Healing our Red, Brown and Black Bodies and Souls, Together.


Tiny - Posted on 13 April 2013

Author: 
Tiny aka Lisa Gray-Garcia and Tiburcio Garcia

“They closed 56 schools in our neighborhoods, which is a serious situation- but it is also a challenge, which community leaders and families should seize to teach our children,” said Minister Abel Muhammad  from Chicago. My heart was already lifted by the spirits present at the 2nd annual townhall,  Say It Loud, I’m Black and Proud and When I Say Black I mean Red and Brown sponsored by the Oscar Grant Foundation and Merrit College, but once the voices of so many deep and conscious voices like Abel Muhammad, Jasiri X and Cephus Johnson, aka Uncle Bobby began to speak it deepened the medicine for all of us present.

 

“We have all of this in us- all the strength our ancestors gave us,” We just need to recognize it,” said Lakota Harden, Native poet, orator and media producer (Minnecoujou/Yankton Lakota and HoChunk). After a beautiful offering of Afrikan libations and ritmo by Sidney Coulten Lakota continued to launch this beautiful day by making space for an inter-tribal prayer both from her Native Turtle Island tradition and from the Azteca Mexihca Danza group Calpulli Coatlicue (of which my son and I are part of) all of which brought our multi-cultures, spirits and ancestors into the room respectfully and in a good way to make this day a spiritual circle of change.

 

As the melanin challenged daughter of a Afrikan-Taino mama who struggled with so much racism and poverty on her life journey, I was blessed to bring her and other ancestors into the room with prayer with my Danza group, but I stayed the rest of the day because knew I had brought my 9 year olf son to the right circle of young peoples and elders where factory schools were questioned, where dominant, colonizers practices were resisted and where voices of our mamaz and daddys and communities were respected for the knowledge they hold from our many Red, Black and Brown communities.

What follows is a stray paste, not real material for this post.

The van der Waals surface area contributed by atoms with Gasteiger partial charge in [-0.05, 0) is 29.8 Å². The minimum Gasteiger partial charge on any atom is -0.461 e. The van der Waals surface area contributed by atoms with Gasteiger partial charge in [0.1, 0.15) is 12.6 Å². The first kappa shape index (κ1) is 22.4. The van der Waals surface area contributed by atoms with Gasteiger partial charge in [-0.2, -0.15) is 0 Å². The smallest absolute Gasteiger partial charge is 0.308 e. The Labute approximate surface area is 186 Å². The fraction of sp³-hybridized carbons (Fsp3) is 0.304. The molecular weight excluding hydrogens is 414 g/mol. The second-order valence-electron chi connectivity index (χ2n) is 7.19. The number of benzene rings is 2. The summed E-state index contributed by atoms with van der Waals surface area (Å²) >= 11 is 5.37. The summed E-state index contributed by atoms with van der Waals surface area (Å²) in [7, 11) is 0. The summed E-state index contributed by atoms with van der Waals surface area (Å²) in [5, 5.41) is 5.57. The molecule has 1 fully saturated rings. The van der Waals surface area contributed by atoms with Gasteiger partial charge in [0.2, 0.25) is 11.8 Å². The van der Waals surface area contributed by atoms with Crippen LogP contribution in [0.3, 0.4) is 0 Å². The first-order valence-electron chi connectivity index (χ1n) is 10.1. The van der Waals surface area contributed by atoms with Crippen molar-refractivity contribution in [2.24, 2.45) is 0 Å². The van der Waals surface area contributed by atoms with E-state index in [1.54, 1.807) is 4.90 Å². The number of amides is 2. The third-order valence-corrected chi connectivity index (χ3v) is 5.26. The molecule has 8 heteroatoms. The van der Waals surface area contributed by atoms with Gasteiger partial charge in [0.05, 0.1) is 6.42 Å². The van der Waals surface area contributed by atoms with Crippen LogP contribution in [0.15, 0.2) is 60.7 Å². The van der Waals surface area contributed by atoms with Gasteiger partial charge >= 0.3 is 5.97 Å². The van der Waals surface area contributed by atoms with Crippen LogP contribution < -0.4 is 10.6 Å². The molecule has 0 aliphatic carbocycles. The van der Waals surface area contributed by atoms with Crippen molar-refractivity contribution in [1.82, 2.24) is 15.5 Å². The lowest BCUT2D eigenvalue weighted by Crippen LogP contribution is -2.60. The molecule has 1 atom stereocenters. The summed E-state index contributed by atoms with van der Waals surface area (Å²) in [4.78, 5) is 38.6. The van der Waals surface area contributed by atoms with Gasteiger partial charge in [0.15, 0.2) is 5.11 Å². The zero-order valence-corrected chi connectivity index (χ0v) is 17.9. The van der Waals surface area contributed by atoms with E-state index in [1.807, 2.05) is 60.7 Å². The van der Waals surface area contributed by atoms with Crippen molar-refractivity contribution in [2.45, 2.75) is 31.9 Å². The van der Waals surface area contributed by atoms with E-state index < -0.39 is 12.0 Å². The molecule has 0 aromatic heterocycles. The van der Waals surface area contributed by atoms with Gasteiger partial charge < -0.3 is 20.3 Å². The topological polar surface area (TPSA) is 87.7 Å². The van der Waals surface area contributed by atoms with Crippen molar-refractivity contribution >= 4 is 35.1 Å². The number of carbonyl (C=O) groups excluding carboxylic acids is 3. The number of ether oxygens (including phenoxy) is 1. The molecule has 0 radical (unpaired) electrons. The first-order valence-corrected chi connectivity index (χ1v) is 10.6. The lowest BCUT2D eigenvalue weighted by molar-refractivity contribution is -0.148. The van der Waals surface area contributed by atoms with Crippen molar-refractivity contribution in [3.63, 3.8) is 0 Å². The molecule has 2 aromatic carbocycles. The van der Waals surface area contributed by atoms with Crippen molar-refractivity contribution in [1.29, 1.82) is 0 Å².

“I am reminded of Elijah Muhammad who said we grow to accept our own’ most of the time we are divided from one another,” said Minister Keith Muhammad who launched a multi-generational, power-packed panel that lived and breathed real change, facilitated by hip hop activist Jasiri X and included Castlemont High School counselor Abbas, Palestinian Merritt College Student Lubna Morrar, community activist Tim Killings and acrobat/community skolar Jesus El to name a few. Each one bringing hard lessons on how to connect us all as youth and adults, elders and ancestors, Black, Red and Brown.

 

“BDS- Boycott, Divest and Sanction, the problem is we are so under the capitalist rule that we have lost our own community,” Lubna Morrar, bringing us to the roots of our separate-ness, “we have to Boycott, Divest and Sanction to break free from all this domination.

 

“I won’t stop until there is justice for my son,,” Jerralyn Blueford, mama of Alan Blueford Jr, murdered by Oakland Police in addition to Wanda Johnson, mother of BART police murder victim Oscar Grant and Cyndi Mitchell, sister of Mario Romero, murdered by Vallejo Police department , all brought their warrior mamas spirits into the room as one of many voices questioning police violence, community violence and the violence of capitalism destroying our Black and Brown young peoples.

 

“We are not that different, colonialism has separated us,” said Jose Rivera Xicano community historian and Richmond organizer  as part of the Q&A section.

 

“We need practical steps  for us to become as one, we need to start loving each other,” concluded Abel Muhammad All of the words spoken this day were deep, bringing consciousness, knowledge and healing for our collective, decolonizing souls bringing us to the understanding beyond what we are taught in corporate wite-supermacist media and institutions, that we are all one, and as one we must heal our Red, Black and Brown bodies and souls so we can raise our Red, Black and Brown children in a good way.

 


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